Home Columnists Andrew McDonald: Diets do not work

Andrew McDonald: Diets do not work

The four words in the title above will come like a hammer blow for some and perhaps as a relief for many others.

The truth is there is a list as long as your arm of the various types of diets you can go on to get thin. Equally true is the fact that there are just as many reasons why dieting does not result in achieving body goals.

What may be surprising is that a great deal of those reasons are founded in scientific fact, research and evidence.

The first thing to consider is do you really want to lose weight? The second is why? Shedding the pounds and keeping them off are not easy things to do, so to achieve them, your motivation needs to be very strong.

This doesn’t mean you can’t do it but it does mean you need to know what is driving you and how strong that drive is. Most people aren’t successful because, deep down, they’re quietly satisfied with how they look. In reality we should be applauding those people.

The media likes to portray how being very thin is what everyone should aspire to but very few doctors would concur. Undoubtedly, being very underweight is equally as risky to health as being very overweight. A little either side, not so much.

Research into why diets fail has a very long history and researchers will tell you that diet failure is the norm. Those same researchers have also studied the stigma attached to being overweight.

The scientific truth however is some people were born to be bigger, some smaller, just like with height. In a fight between dieting and nature, there’s only going to be one winner.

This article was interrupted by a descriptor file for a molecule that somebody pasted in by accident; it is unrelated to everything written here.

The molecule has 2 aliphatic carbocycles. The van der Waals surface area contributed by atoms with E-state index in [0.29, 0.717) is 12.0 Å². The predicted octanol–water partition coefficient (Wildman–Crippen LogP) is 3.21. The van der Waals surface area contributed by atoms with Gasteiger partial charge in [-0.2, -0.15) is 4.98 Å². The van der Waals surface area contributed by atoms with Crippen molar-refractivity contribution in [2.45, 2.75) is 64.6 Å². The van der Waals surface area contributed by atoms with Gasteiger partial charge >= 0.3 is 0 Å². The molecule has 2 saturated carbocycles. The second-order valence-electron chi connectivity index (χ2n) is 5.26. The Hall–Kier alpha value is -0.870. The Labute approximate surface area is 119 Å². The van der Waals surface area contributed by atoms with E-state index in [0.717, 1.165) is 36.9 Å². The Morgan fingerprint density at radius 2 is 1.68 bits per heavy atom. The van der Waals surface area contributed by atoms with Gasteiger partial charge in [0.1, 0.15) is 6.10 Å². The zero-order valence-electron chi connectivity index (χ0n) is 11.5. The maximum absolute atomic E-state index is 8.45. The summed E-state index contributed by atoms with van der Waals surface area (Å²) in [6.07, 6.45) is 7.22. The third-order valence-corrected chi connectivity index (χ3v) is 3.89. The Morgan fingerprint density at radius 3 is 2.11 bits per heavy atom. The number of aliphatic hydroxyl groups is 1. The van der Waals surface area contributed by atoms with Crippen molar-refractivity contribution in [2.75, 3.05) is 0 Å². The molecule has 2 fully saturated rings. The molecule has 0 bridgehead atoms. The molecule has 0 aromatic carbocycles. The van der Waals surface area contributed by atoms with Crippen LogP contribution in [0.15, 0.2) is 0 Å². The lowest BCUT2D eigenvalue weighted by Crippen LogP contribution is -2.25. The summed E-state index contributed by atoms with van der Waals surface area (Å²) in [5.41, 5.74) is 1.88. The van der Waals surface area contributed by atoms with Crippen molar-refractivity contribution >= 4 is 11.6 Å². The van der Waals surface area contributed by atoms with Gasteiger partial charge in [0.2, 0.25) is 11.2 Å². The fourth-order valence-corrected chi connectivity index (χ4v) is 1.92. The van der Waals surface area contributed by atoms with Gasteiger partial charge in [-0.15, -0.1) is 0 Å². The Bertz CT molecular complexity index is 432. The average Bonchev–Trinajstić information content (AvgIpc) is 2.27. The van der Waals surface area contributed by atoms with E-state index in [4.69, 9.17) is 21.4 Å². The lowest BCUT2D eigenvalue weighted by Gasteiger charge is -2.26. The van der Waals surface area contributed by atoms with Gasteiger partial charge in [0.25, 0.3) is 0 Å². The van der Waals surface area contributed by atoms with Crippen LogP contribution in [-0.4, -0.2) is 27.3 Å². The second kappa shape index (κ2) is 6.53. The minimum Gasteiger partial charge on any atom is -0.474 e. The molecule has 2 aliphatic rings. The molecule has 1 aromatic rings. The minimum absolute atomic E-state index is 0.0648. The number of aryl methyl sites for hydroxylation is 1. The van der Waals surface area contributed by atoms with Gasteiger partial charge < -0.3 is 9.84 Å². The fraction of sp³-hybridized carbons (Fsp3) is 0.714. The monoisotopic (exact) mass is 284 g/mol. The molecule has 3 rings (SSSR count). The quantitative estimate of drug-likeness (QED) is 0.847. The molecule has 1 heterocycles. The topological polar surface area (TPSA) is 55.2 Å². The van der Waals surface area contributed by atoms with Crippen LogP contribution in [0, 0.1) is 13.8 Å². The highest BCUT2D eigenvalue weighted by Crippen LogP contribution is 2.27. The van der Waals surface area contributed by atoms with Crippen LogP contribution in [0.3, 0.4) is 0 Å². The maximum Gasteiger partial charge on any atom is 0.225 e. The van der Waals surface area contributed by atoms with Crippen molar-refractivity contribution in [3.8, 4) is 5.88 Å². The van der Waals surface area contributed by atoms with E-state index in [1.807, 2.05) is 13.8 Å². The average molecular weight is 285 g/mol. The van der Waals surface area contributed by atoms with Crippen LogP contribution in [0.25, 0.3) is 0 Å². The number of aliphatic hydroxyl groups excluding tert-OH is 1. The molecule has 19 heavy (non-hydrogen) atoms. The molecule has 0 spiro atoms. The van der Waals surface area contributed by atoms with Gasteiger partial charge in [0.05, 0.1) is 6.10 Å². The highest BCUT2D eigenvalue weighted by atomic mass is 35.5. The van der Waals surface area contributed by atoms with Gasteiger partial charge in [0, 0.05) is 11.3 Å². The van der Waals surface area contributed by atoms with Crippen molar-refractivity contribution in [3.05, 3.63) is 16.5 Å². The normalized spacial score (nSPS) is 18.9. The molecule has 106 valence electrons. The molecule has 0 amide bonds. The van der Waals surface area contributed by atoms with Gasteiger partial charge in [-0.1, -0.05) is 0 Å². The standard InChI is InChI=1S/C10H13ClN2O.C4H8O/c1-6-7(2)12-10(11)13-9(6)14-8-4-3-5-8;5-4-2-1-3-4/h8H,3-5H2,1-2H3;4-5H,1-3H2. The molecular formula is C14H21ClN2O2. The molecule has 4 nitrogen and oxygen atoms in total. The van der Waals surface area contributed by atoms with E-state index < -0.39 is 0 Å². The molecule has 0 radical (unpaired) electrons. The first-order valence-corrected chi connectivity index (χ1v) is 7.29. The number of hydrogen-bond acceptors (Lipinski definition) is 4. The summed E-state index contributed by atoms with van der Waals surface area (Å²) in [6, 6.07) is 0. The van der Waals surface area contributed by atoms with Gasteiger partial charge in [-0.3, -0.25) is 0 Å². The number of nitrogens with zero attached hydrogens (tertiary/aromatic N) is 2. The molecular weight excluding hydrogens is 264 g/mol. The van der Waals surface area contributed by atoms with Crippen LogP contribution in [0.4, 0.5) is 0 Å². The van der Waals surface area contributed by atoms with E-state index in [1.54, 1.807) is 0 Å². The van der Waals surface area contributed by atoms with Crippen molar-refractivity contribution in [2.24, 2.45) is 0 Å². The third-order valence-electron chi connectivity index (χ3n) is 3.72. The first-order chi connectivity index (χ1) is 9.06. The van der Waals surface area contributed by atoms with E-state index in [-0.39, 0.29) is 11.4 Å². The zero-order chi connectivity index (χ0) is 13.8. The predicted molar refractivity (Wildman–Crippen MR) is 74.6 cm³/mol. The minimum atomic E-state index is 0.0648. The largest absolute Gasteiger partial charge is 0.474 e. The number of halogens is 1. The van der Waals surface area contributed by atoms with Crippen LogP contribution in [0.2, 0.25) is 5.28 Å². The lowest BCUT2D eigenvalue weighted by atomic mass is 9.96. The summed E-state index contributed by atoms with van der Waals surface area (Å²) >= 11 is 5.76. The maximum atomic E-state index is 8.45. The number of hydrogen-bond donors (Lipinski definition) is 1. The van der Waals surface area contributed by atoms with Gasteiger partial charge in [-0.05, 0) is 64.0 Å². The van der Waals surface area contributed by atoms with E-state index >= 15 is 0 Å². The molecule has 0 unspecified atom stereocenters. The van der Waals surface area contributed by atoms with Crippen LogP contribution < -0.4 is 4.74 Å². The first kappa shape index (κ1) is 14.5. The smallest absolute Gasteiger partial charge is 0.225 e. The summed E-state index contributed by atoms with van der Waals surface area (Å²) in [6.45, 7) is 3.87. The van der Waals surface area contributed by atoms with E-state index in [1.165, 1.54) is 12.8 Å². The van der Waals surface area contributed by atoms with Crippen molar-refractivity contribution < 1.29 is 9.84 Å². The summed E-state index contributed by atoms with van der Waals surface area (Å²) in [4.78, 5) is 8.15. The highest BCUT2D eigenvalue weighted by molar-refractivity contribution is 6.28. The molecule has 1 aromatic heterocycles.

However, that stigma means people very often begin dieting from a position of low confidence. Not a great, or particularly fair, starting block.

Also, dieting is in its very essence deeply negative. It is based on denial and a black or white frame of mind when it comes to success or failure.

Either you successfully deny yourself the foods you want to eat or you don’t. Success or failure. Either the pounds come off and stay off or they don’t. Success or failure. And your brain is hotwired to react negatively to perceived failure.

You slip up, you eat something you shouldn’t or you eat too much of something you should eat in a smaller amount and your brain goes into overdrive: “I can’t do this, there’s no point in trying, I’m not going to bother anymore, I’m a failure”. The diet fails.

Denial is also extremely difficult. Imagine day one, you’re not hungry and you see a chocolate bar which you can or cannot eat depending on your fancy.

Now, on day two, you’re still not hungry and you see a chocolate bar which you absolutely must not eat, you must not even allow yourself to think about eating that chocolate bar, get it out of your mind, don’t even get a picture of it in your head, you must not eat it!

Which day was it easier to walk past the chocolate bar and forget about it? Almost certainly day two. As I said, denial is extremely difficult. Another reason why diets fail.

Next week we will take a look at things you can do instead of dieting and which have a proven track record of far higher success rates.

By all means, if you are one of the lucky few for whom diets work, congratulations, you don’t need to read next week’s article.

If you are one of the many who find diets impossible, the secrets that will be revealed in seven days’ time may very well set you on a path to a new life!

SEE ALSO – You can check out all of Andrew’s columns here